Dustin Lance Black shuts down radio caller who thinks two men 'shouldn't raise a child'

The Oscar-winning screenwriter also confirmed that he and and Tom Daley will raise their son in the UK.


Dustin Lance Black had the best response to a radio caller who said he thinks two men "shouldn't raise a child". 

The acclaimed screenwriter announced he was having a baby with husband Tom Daley via surrogate earlier this year, and the couple have sadly been forced to defend themselves from bigoted criticism about their decision to become fathers from some quarters ever since. 

Black, 43, took over BBC Radio 5's Live Afternoon Edition yesterday (March 27) to co-host an hour-long discussion on surrogacy, where he said negative responses to surrogcacy in the UK were fuelled by "misconceptions" about the process.


"We have made a decision to move forward on this with full transparency, and it at all possible shed some light on what surrogacy really is, what gay parenting really is", he said.

"If it makes it easier for others going forward, we will do that." 

Later during the show, a caller told Black that they don't think two men could raise a child together.

After insisting they "don't have an issue with gay people", the caller said: "The only thing I don't agree with is, it's been eating away at me for a few years, is I don't think two blokes can bring a baby up.

"You need the mother there. They are very different to us... they are very different, women." 

Dustin responded by saying: "There are all different kinds of families out there in the world, and for many different reasons - some of them more tragic than others - children are raised by single parents all the time.

"Those children, I'd like to claim myself as one, who was raised by a single mother for some difficult reasons, and she raised me incredibly well.

"Will it be important that our son meets women in his life? Absolutely. That will be there. It would be wrong to deprive a child of that - and frankly bizarre and probably impossible."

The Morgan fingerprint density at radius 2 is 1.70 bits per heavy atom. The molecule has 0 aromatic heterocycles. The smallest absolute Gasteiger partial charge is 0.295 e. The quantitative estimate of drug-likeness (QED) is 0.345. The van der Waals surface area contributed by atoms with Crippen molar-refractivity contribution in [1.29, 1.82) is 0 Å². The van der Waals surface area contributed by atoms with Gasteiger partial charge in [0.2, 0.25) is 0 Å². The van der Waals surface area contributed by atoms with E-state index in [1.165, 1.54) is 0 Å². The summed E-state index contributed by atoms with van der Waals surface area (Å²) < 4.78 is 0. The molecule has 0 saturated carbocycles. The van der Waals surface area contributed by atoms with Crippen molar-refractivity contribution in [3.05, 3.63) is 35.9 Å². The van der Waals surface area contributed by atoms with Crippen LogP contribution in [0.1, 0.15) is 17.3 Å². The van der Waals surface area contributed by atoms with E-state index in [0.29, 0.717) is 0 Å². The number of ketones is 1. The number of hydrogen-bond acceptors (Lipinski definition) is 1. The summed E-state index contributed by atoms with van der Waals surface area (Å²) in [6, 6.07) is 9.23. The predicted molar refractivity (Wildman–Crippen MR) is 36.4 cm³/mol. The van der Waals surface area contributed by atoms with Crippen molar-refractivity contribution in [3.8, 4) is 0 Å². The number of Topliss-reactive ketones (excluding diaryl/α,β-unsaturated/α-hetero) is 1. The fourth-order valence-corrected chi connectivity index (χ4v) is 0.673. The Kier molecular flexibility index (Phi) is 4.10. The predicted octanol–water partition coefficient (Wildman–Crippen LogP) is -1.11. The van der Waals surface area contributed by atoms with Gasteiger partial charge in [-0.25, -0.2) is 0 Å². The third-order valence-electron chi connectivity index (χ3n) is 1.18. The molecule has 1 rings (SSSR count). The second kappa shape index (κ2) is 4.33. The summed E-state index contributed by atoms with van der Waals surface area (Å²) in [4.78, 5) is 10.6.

Dustin, who wed husband Tom in May last year, also questioned why reactions to his surrogacy were more negative in the UK than in the US.

He said: "In the United States, where we've been working with our surrogate, the reception was incredibly warm with almost no exception.

"Perhaps that's because it's been going on a bit longer, is understood and has legal clarity around it. But here, we heard some things that weren't so friendly, which suggested there were some misconceptions about what surrogacy is.

"That, to me, has opened this window that has shone some light on how the legal framework here might not be as helpful, as humane or as family-orientated as it is where I come from." 

Black also confirmed that he and Tom would raise the child in the UK.

"We would like to raise our son here, but because of that we're going to face some legal challenges in being considered the parents of our own child when we bring our son back to this country." he said.

"It would be a much easier path if we decided to raise our son in the United States, but we love this country, and it's home for us.

"Tom is incredibly proud to represent this country, so we are going to take the more difficult path of raising our son here."